It might be worth Gaybo`s time to take a constitutional as far as the Canal where he can take in the magnificence of the new Grand Parade development.

      Talk about lost opportuinities…. :rolleyes: :rolleyes: :rolleyes:

    • #801278
      Anonymous
      Inactive

      quality link there.

      ahh the rambling ad hoc projections of a middle-class american house plan. dont forget the picket fence gabriel

    • #801279
      Anonymous
      Inactive

      What an awful series that was. As cringe-inducing and predictable as these comments.

    • #801280
      Anonymous
      Inactive

      When you say ‘these comments’, which ones are you referring to? GB’s, or this thread?

      @what? wrote:

      there was no mention of that po-mo monstrosity the other side of the Hugenot site that hosues the sony centre and throws a blank facade up against it waiting for someone to build over the cemetary. the grafton building is one of the finest additions to the cityscape in recent memory and ensures that the hugenot site cannot be built on by virtue of its fenestration to the side. a suitably protective gesture from a government institution.

      I saw this argument trotted out during the recent awards, and to me it’s a red herring. As I said at the time, in the thread on this building, what bothers me about it is the way it treats the graveyard as an amenity space, as if it’s there for the benefit of the users of the building. I know that the trustees of the graveyard gave their consent, but to think that the best way to protect the graveyard is to treat it as a nice garden is borderline offensive. It must be pretty unusual to have a graveyard in the city centre, more unusual that it’s a Huguenot one. I would think the fact that it’s the final resting place of people, particularly people persecuted elsewhere (hence their existence here at all), should trump all other considerations. Does it really need a building to come to its rescue?* What a damning indictment.

      Or, as I suspect, did the architects/client just want to maximise development on the site, and therefore use the ‘Saviours Of The City’ stance as a cloak of active citizenship? I ain’t falling for it, folks.

      *No, it doesn’t. What it needs is sympathetic neighbours.

    • #801281
      Anonymous
      Inactive

      @hutton wrote:

      Anyone care to direct him to either Henrietta St corner or Robocop beside City Hall?

      Haha, very good.

    • #801282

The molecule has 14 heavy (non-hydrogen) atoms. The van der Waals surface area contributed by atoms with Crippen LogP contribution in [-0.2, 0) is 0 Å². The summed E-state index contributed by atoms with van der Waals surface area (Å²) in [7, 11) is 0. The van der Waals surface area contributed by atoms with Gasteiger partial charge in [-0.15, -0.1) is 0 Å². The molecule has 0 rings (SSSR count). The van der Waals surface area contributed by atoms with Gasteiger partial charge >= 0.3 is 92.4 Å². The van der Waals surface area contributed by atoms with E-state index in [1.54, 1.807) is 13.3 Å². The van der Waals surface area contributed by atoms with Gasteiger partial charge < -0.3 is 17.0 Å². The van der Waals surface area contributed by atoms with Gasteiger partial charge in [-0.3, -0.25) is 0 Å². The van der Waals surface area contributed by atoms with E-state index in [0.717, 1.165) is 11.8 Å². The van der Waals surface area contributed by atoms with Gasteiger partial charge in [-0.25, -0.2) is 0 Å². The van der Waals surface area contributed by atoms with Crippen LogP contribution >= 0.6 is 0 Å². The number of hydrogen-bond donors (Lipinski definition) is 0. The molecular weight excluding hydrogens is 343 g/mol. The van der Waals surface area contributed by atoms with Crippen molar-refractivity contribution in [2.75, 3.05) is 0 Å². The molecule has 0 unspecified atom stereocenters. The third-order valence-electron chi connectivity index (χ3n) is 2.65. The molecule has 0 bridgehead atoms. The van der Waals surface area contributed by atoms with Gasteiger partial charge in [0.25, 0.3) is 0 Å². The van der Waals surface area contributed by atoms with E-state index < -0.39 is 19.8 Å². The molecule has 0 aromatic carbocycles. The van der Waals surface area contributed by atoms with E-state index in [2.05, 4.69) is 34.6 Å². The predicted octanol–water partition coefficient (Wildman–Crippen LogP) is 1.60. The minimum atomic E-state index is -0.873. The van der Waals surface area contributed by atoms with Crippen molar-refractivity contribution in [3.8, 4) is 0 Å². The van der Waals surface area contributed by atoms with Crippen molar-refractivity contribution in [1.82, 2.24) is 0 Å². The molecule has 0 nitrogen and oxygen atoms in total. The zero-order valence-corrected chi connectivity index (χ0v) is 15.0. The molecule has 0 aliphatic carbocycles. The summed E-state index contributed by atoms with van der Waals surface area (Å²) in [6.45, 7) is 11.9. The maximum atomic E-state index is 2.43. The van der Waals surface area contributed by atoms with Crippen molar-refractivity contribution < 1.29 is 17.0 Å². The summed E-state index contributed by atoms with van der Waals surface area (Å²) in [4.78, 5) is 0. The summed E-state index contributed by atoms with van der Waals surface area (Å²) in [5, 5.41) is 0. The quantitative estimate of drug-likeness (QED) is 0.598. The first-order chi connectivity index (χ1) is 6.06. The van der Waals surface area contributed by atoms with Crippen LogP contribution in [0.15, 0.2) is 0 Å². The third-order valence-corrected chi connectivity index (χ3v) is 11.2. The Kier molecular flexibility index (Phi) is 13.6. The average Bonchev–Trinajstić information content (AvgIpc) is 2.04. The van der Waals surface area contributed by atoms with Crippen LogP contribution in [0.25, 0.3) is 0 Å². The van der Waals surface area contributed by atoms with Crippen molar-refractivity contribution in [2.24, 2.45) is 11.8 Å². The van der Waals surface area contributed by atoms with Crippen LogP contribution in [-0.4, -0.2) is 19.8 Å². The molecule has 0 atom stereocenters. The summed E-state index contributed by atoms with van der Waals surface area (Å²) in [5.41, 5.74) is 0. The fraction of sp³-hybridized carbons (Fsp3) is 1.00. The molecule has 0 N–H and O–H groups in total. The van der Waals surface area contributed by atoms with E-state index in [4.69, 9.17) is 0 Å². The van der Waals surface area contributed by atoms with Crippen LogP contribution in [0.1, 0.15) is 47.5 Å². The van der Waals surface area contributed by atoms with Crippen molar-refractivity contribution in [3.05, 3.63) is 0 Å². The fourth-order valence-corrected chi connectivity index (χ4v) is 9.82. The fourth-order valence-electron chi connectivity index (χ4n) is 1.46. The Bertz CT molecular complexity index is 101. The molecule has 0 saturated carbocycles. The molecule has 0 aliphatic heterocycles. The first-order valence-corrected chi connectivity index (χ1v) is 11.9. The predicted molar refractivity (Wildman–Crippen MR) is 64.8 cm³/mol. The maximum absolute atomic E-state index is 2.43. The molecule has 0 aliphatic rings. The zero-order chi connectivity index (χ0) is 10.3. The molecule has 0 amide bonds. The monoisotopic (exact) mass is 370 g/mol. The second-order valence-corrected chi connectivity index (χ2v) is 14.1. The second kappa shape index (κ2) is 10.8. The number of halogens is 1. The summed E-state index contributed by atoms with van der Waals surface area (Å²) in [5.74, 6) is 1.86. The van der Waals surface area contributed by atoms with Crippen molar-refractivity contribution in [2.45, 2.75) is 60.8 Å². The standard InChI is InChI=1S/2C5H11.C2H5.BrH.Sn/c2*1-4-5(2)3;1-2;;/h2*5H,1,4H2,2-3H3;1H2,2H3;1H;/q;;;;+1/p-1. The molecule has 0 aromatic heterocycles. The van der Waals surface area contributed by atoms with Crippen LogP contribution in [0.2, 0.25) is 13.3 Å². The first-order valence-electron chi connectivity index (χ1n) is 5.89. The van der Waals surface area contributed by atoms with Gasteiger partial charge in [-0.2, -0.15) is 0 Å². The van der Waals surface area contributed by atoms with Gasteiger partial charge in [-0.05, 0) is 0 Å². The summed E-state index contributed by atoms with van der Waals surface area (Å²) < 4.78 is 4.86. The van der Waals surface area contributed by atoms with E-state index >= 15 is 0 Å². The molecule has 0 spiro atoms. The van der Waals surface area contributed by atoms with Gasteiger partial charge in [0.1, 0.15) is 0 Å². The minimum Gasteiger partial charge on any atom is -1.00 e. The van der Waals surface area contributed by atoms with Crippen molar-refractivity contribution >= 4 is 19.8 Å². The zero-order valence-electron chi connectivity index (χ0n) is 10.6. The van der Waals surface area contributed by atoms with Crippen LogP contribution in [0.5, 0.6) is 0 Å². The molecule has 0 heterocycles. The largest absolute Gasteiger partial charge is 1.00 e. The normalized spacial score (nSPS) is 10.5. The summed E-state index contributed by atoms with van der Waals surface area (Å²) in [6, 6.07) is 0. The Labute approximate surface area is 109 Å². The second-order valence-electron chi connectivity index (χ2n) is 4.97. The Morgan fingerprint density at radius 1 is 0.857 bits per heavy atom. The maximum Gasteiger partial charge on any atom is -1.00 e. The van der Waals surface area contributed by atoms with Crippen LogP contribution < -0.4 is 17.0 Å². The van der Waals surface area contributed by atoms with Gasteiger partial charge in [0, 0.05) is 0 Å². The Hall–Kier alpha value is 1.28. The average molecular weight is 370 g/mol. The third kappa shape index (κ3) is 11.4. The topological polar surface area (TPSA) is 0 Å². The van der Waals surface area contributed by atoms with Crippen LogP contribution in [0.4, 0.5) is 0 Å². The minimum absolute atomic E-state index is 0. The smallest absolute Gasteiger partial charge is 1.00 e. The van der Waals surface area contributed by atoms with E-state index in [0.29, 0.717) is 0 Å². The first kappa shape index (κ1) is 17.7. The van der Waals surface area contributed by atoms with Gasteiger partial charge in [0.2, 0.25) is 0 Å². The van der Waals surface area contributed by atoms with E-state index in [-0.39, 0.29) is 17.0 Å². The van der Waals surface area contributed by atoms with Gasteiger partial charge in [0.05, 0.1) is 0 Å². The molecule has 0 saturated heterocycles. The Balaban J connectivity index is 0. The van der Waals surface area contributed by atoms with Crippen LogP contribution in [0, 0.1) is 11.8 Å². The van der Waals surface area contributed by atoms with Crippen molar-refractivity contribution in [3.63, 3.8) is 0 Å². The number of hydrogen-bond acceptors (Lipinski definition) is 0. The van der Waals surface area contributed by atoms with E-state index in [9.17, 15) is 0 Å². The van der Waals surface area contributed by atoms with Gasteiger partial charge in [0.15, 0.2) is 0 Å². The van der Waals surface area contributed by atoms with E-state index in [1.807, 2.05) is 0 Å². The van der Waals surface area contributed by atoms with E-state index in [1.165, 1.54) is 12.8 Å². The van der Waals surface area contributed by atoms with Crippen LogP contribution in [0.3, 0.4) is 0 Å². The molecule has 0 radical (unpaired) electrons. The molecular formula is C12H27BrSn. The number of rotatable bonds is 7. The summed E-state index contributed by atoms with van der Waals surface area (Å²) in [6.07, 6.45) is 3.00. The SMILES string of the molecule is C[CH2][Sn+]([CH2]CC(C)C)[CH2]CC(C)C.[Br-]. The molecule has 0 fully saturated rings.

Anonymous
      Inactive

      @fergalr wrote:

      Haha, very good.

      Many thanks, but unfortunately all too true 😉

    • #801283
      Anonymous
      Inactive

      Agreed re the Department of Finance. As if the second most famous graveyard in the city needs protection from being built over in the 21st century. As mentioned at length previously, I find the fenestration gratuitious to the side elevation, and not to mention at odds with the stoical front facing Merrion Row. The two facades do not gel successfully.

      Indeed the stern front addressing the street merely serves to reinforce what should have been overlooking the graveyard, and the inappropriateness of what was executed.

      As such, it is a beautifully crafted building, that both delights and frustrates in equal measure.

    • #801284
      Anonymous
      Inactive

      @ctesiphon wrote:

      …………….. It must be pretty unusual to have a graveyard in the city centre, more unusual that it’s a Huguenot one. ………..

      Not really…..in Mary St., Dublin for one, several in London, quite a few in Paris (e.g. rue de Fauubourg St Honore, Temple, etc.) and in NYC Trinity Church at the top of Wall St.comes to mind. Robert Fulton is buried therehttp://www.trinitywallstreet.org/history/content/churchyard/1d_south/?area_id=20&id=80&action=search&people_id=126
      Agree with your gist, though, always did seem a bit “off ” to use a tombstone slab as a lunchtime picnic table.
      K.

    • #801285
      Anonymous
      Inactive

      Fair point- that post was dashed off in a slight hurry. I suppose I meant graveyards that retain their graveyard form, and specifically in the Irish context. The Mary Street one was reordered long before that awful ‘urban beach’ concept (and prize winner, if I’m not mistaken), with the headstones moved to the southern end (that’s the one, right?), and the graves around Christchurch are so worn that you wouldn’t know they once carried text.

    • #801286
      Anonymous
      Inactive

      ah if it is only in an Irish context there is the St Nick’s graveyard in Galway and isn’t there a Hugenot graveyard in Cork?